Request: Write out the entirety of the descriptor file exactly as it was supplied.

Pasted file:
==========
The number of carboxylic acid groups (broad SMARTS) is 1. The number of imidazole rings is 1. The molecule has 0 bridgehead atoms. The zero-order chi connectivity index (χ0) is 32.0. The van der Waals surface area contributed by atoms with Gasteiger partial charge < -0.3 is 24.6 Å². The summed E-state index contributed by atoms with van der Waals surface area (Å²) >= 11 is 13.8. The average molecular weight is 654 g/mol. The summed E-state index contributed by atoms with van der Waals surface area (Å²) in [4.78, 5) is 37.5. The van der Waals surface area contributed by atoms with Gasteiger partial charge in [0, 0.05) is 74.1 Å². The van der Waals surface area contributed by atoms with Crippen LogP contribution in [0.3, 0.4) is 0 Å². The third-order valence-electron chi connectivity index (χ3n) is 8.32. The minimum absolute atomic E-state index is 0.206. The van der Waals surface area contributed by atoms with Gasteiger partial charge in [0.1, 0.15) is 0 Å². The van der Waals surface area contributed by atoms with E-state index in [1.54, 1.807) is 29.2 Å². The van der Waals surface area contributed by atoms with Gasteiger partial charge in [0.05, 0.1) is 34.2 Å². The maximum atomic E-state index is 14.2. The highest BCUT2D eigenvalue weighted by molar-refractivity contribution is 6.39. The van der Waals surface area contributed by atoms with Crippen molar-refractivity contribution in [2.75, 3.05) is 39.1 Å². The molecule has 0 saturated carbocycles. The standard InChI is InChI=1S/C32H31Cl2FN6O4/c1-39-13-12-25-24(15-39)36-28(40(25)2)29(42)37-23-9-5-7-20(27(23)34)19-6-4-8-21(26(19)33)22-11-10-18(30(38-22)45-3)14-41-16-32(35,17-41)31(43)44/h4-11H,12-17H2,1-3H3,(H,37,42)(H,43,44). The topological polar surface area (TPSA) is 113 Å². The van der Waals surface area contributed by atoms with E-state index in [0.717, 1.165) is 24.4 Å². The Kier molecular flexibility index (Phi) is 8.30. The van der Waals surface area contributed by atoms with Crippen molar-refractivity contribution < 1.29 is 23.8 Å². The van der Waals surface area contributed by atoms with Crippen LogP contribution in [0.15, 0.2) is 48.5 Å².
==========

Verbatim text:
The number of carboxylic acid groups (broad SMARTS) is 1. The number of imidazole rings is 1. The molecule has 0 bridgehead atoms. The zero-order chi connectivity index (χ0) is 32.0. The van der Waals surface area contributed by atoms with Gasteiger partial charge < -0.3 is 24.6 Å². The summed E-state index contributed by atoms with van der Waals surface area (Å²) >= 11 is 13.8. The average molecular weight is 654 g/mol. The summed E-state index contributed by atoms with van der Waals surface area (Å²) in [4.78, 5) is 37.5. The van der Waals surface area contributed by atoms with Gasteiger partial charge in [0, 0.05) is 74.1 Å². The van der Waals surface area contributed by atoms with Crippen LogP contribution in [0.3, 0.4) is 0 Å². The third-order valence-electron chi connectivity index (χ3n) is 8.32. The minimum absolute atomic E-state index is 0.206. The van der Waals surface area contributed by atoms with Gasteiger partial charge in [0.1, 0.15) is 0 Å². The van der Waals surface area contributed by atoms with E-state index in [1.54, 1.807) is 29.2 Å². The van der Waals surface area contributed by atoms with Gasteiger partial charge in [0.05, 0.1) is 34.2 Å². The maximum atomic E-state index is 14.2. The highest BCUT2D eigenvalue weighted by molar-refractivity contribution is 6.39. The van der Waals surface area contributed by atoms with Crippen molar-refractivity contribution in [2.75, 3.05) is 39.1 Å². The molecule has 0 saturated carbocycles. The standard InChI is InChI=1S/C32H31Cl2FN6O4/c1-39-13-12-25-24(15-39)36-28(40(25)2)29(42)37-23-9-5-7-20(27(23)34)19-6-4-8-21(26(19)33)22-11-10-18(30(38-22)45-3)14-41-16-32(35,17-41)31(43)44/h4-11H,12-17H2,1-3H3,(H,37,42)(H,43,44). The topological polar surface area (TPSA) is 113 Å². The van der Waals surface area contributed by atoms with E-state index in [0.717, 1.165) is 24.4 Å². The Kier molecular flexibility index (Phi) is 8.30. The van der Waals surface area contributed by atoms with Crippen molar-refractivity contribution < 1.29 is 23.8 Å². The van der Waals surface area contributed by atoms with Crippen LogP contribution in [0.15, 0.2) is 48.5 Å².